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Articles > Dogs

Retinal Folds: An Ocular Abnormality You Should Be Aware Of

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Tags: Retainal folds, Retinal Folds, Health Problems, Health, retinal dysplasia, Genetic Disorders, Eye Disorders

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The retina is a structure in the back of the eye. It is responsible for receiving light through the lens and converting it into electric signals that can be transmitted to the brain and perceived as sensory data. It is quite a complex instrument, and as such, malformations can occur during its development. These are rare problems, but certain factors such as the breed of your dog and certain matters of heredity can affect the likelihood of contracting them.

Retinal dysplasia is a disorder that occurs when the two layers of the retina do not form together in the correct manner during the formation of the fetus. In its mildest form, this causes light accordion-style folding to occur on the inner layer of the retina, which are called "retinal folds". This disorder is not progressive, which means that whatever degree of severity a puppy possesses at birth is as severe as the disease will ever get.

Retinal folds can be detected in puppies as early as six to eight weeks with the aid of veterinary instruments such as lights and ophthalmoscopes, but checking them again at maturity can help to provide a more accurate reading. This is because the eye has a larger surface area, allowing you to see things in greater detail, and older dogs generally move around a lot less than puppies, affording you a clearer view.

Retinal folding can affect any breed, but those most likely to be born with it include Akitas, Spaniels of all types, Shepherds of all types, Labrador Retrievers, Rottweilers, and Terriers. Factors that affect its inheritance are generally not very well understood, but in both the Samoyed and the Labrador, there is a distinct link between certain skeletal defects and retinal folding.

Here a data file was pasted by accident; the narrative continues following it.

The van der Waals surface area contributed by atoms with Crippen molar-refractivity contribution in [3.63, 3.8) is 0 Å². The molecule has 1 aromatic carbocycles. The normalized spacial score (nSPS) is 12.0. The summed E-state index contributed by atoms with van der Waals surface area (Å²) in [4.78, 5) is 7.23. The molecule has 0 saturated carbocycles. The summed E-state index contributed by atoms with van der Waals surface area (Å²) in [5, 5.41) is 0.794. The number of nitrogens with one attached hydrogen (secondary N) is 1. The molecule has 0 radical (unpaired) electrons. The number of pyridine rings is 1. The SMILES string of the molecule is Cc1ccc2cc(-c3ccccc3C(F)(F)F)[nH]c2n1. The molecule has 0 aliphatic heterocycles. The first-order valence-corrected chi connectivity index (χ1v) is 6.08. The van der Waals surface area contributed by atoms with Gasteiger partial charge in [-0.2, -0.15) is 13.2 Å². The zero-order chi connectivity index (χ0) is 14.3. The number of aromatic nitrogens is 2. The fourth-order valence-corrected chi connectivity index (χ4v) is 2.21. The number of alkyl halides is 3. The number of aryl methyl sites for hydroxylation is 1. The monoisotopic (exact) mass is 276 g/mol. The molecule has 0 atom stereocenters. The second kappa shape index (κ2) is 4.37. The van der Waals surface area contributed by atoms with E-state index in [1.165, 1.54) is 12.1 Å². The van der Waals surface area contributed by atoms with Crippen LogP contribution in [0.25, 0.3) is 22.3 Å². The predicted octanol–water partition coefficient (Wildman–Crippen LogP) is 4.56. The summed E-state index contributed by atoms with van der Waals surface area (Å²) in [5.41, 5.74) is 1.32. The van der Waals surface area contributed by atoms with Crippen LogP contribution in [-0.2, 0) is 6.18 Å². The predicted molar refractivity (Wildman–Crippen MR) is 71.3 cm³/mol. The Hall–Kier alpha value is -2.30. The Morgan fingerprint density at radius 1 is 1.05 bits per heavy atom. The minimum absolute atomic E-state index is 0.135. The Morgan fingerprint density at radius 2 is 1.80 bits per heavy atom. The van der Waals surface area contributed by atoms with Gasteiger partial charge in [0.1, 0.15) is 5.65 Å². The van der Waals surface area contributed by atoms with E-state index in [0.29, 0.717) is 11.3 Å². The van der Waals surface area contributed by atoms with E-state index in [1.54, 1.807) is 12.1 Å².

Mild retinal folds don't usually cause significant vision problems, but they may create very small blind spots. It's very likely that your dog will never even notice these. The greater the number of folds, however, the less surface contact there is between the two layers of the retina, and the greater risk there is for retinal detachment. When and if retinal detachment occurs, total blindness is the result, and the situation cannot be reversed.

Like most problems with the eye, there is no real treatment for retinal folds, so it's fortunate that they're usually not a serious problem. There has been some research into surgeries that might repair more serious folding, but as of yet nothing is very solid or readily available.

Since retinal folding is known to be a congenital problem, it is not recommended that you breed a dog that carries it or has close relatives who do.

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Retinal Folds: An Ocular Abnormality You Should Be Aware Of
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